Maths grads quit jobs to launch pole dance start-up, Pole Junkie

Kirsten Fairlie and Heather Laughland launched Pole Junkie in January 2015, giving up their day jobs to follow their passion.

Scottish mathematicians turned entrepreneurs, Kirsten Fairlie and Heather Laughland quit their promising careers to turn their passion for pole dancing into the world’s top polewear resale website. Now their business, Pole Junkie, has won the Business of the Year award at a major industry event.

Pole World Festival, which recently took place at the UWE Exhibition and Conference Centre in Bristol, is the biggest UK event of its kind. Individuals and businesses are recognised for their contribution to the pole dance and fitness community in a range of categories, and Pole Junkie beat a shortlist of six other companies to take home the Business of the Year award. The accolade is a culmination of almost three years of growth for the Glasgow-based business.

Fairlie and Laughland launched Pole Junkie in January 2015. The idea was born over coffee when the pair vented their frustration with the high shipping costs, customs charges and delivery times associated with buying from their favourite polewear brands overseas.

Spotting the opportunity to bring polewear to the UK market, the duo started Pole Junkie, putting in an investment of £20,000. The majority of the investment was spent on large orders of their favourite brand, US-based Bad Kitty. They started the business expecting to sell mostly to their friends within Glasgow’s thriving pole community. From Fairlie’s spare room to now, the business has grown to hit a turnover of £235,000, an increase of 1,075 per cent on the entrepreneurs’ initial investment.

After this early success, Fairlie and Laughland left their full time jobs to focus on turning Pole Junkie into a global business. The business is now the world’s leading reseller of polewear, offering a huge range of active and performance clothing from international brands, importing from countries including the US, Greece, Australia, Slovenia and the Czech Republic.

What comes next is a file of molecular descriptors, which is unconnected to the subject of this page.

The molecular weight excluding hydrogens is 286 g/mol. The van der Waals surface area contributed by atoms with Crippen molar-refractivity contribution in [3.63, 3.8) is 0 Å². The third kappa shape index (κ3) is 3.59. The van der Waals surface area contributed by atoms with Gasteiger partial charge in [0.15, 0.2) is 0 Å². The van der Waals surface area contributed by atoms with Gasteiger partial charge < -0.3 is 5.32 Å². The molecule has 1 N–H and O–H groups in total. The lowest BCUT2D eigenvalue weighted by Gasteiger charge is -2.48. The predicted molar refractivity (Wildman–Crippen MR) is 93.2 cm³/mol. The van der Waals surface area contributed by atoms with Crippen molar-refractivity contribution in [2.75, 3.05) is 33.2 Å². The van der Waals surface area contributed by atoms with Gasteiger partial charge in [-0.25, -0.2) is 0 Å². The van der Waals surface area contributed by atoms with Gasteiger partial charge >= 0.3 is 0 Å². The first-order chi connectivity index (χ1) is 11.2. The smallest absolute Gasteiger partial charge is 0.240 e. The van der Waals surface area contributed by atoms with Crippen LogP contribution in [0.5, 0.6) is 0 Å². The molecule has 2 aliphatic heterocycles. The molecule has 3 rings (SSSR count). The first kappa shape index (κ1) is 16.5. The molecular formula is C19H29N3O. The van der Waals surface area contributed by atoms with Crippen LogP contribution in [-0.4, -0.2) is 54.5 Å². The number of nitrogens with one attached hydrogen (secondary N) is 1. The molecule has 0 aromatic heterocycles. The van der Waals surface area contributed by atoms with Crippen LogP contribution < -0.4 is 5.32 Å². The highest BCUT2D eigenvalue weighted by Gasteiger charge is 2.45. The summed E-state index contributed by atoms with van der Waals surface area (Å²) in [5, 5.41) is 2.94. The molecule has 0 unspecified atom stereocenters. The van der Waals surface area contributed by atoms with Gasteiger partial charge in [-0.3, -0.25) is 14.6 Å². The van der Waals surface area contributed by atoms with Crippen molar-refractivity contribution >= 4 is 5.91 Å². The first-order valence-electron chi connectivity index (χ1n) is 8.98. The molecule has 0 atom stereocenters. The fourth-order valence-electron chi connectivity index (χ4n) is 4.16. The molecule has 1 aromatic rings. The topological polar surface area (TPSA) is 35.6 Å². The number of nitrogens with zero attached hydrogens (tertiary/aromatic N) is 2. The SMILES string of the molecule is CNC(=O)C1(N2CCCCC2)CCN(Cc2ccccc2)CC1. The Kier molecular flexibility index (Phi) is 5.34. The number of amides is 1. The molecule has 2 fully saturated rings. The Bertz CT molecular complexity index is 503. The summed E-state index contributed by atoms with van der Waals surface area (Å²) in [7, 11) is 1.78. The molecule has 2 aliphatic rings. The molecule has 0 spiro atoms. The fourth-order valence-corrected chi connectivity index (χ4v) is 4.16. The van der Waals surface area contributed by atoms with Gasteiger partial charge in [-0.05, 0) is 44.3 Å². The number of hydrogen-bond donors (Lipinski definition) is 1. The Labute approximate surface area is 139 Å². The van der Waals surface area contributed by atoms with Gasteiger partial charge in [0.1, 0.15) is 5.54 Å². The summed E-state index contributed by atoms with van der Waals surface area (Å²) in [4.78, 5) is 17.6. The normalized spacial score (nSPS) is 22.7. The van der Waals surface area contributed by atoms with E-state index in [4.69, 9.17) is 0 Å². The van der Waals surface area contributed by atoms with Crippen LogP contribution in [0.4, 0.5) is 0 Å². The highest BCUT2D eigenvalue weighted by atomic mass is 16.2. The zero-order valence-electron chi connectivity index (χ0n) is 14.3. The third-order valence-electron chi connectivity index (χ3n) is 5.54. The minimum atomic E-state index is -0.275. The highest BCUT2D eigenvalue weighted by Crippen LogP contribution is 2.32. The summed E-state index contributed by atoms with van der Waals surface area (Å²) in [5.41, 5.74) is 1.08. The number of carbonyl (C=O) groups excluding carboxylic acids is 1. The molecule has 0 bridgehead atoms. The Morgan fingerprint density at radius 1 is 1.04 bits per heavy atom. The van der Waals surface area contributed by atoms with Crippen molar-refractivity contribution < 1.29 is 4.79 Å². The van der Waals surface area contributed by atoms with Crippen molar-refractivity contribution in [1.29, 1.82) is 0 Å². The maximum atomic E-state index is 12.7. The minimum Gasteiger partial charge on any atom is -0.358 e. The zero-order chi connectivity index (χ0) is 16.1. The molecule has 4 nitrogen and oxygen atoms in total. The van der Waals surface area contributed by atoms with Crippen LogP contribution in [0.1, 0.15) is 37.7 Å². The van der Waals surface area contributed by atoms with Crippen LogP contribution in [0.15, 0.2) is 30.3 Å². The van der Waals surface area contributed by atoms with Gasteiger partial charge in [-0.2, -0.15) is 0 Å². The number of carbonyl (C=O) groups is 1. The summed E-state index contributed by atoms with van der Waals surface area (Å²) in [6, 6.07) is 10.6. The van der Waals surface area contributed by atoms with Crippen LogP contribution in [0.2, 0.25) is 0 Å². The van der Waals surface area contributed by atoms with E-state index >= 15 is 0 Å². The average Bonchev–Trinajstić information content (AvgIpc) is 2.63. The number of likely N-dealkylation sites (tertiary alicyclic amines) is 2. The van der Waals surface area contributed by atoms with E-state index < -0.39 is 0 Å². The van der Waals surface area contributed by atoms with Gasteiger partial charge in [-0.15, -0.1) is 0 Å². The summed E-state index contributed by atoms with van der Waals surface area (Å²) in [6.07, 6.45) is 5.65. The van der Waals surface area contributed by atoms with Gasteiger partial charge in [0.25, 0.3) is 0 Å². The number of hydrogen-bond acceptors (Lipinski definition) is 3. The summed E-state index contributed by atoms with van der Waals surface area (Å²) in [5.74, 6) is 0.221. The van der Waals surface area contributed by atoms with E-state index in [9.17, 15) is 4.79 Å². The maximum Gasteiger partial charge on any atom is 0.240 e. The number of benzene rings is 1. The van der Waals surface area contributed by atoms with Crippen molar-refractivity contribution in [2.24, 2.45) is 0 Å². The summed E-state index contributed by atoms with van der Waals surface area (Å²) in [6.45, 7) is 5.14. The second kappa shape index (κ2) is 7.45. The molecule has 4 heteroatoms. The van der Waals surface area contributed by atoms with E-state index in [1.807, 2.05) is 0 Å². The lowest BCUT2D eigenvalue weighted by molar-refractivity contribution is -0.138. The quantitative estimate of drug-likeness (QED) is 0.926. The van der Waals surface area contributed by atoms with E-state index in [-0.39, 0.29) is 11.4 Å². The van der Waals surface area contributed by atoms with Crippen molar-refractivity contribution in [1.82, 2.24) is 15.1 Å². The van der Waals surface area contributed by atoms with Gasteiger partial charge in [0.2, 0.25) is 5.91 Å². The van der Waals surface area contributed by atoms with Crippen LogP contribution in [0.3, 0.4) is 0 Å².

Since launching, the entrepreneurs have acquired over 11,500 customers and delivered more than 23,000 orders. In the last six months, 55 per cent of sales have been to outside of the UK with Pole Junkies top five export areas being Germany, the US, Switzerland, Sweden and Italy.

During 2016, the business went through a major rebrand and the girls acquired an office and warehouse at Charing Cross to store and distribute their growing stock. Exactly 12 months later, they expanded further, doubling the size of the warehouse and hiring a full-time employee.

This year they have also been involved with design, collaborating with Greek brand RAD and Bad Kitty to create exclusive Pole Junkie collections. In the future, they plan to create their own line and are always on the lookout to work with emerging designers.

To see just how much Pole Junkie has grown over the last three years is overwhelming. Glasgow is a hotspot for pole fitness with around 13 studios running classes, so we were sure people would like the concept of popular polewear brands being more accessible and affordable to them,” says Fairlie. “We had no idea, however, that Pole Junkie would be so successful outside of Scotland, to the point where we were able to quit our day jobs to focus fully on its success.”

Its taken Heather and I to a lot of exciting places – weve just returned from connecting with our suppliers at Pole Expo in Las Vegas, the biggest conference in the entire industry. Weve also been lucky enough to work with some of the biggest names in the pole world.

Looking back to the beginnings of their friendship, Laughland says the duo met at an actuarial careers fair while studying maths at university. Our route to reaching this point has been an unusual one,” she says. “We both initially followed a career path in the finance industry but found ‘normal’ jobs not for us. We recognised there was a gap in the market to sell polewear with fast delivery times and easy availability. Other than that, we just had to trust our passion for pole and take a leap of faith!

Pole dancing is a fantastic hobby thats good for the mind and body, helping people develop confidence while boosting physical strength – I would encourage anyone to give it a try. The pole community is such a supportive group of people, both locally and internationally and we are very proud to be part of it.

Praseeda Nair

Praseeda Nair

Praseeda was Editor for from 2016 to 2018.

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